Posted by Catinka Knoth at 7:07 PM EDT
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Saturday, 16 January 2016
Some Food Explorations - January 2016 CK 1/16/16, Cheddar Cheese English Muffin Crostini and Mini Blueberry Stovetop Cake
Topic: Recipes

Some Food Explorations - January 2016  CK 1/16/16

 

 

Cheddar Cheese English Muffin Crostini and  Mini Blueberry Stovetop Cake


 

Almost every morning I have bread and cheese for breakfast. Usually it is english muffin toasted on the stove top in my cast iron fry pan. Toast the inside, then turn over and lay cheddar cheese on top to melt while the other sides toast. I usually call this open face grill cheese. But it should be toasted, not grilled with fat in the pan. There is plenty of fat in the cheese already…good also with dollops of salsa, or sliced tomatoes, or sliced avocado.

Recently I have been cutting this into 4 wedges/quarters before  eating. Something special about wedge/pie shapes.

It took me all this time to think of cutting into lots of little pie slices. Six slices became eight, became ten (per side).

And now we have here a Sun. I think these are also called crostini - not sure tho. So, what are Tostini?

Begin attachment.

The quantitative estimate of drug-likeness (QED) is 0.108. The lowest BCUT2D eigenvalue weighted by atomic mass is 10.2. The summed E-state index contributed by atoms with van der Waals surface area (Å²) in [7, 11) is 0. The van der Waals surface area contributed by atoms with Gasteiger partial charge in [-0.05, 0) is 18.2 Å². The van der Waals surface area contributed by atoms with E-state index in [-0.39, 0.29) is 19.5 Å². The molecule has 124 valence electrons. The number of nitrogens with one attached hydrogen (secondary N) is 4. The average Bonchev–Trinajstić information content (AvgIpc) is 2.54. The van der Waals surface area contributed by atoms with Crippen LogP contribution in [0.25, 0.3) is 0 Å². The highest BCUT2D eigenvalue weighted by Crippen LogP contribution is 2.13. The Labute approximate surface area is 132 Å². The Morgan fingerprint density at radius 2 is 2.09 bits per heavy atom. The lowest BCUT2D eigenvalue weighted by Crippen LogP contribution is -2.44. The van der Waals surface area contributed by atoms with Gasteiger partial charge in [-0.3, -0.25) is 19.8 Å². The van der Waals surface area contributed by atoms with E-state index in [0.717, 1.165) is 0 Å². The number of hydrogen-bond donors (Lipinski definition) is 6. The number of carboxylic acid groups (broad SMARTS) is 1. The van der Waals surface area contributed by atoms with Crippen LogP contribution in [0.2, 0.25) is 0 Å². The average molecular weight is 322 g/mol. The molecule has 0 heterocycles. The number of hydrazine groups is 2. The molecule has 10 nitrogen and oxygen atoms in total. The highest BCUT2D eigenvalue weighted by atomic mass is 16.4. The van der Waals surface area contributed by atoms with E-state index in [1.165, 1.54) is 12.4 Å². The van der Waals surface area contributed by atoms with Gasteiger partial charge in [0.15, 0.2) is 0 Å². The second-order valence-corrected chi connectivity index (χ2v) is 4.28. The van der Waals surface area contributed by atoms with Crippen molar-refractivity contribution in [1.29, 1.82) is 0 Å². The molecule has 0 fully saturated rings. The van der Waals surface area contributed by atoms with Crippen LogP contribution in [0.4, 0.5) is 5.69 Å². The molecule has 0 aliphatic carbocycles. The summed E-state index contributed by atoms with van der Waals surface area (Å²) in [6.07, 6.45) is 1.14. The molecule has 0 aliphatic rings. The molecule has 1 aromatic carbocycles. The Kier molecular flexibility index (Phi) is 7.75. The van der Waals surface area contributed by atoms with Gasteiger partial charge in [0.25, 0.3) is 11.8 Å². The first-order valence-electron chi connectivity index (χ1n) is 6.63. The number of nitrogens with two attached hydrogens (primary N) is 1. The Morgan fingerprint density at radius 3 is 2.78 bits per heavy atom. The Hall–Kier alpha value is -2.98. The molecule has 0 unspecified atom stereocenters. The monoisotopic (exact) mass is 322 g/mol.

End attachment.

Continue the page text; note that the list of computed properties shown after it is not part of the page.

I wanted something else to round out this story. So here also is a mini blueberry cake experiment/invention. It was going to be more of a shortbread cookie with a fresh blueberry topping. But the butter/sugar/flour ratio did not look like it would make a cookie. Quick, add some baking powder, (before putting liquid to the dry mixture), and turn it into a cake.

You can see the approximate recipe written out on the card. I rarely use real measurements, but cook by eyeball and feel. If it turns out pretty well, I try to write up notes on the approximate recipe, to the best of my memory.



 


Posted by Catinka Knoth at 8:51 PM EST
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Saturday, 10 October 2015
September 2015 adult art class lessons and student drawings displays - buildings of St. George, Maine
Topic: Art Class
Harjula's barn, student drawings, adult class, Sept. 2015

Maine farmhouse - student drawings and practices, adult art class, 9/21/15. Click links to see the art displays. We practiced parallelograms by
a)coloring into an imaginary outline
b) coloring in an outline.
Then we did the same drawing methods for shapes with converging edges.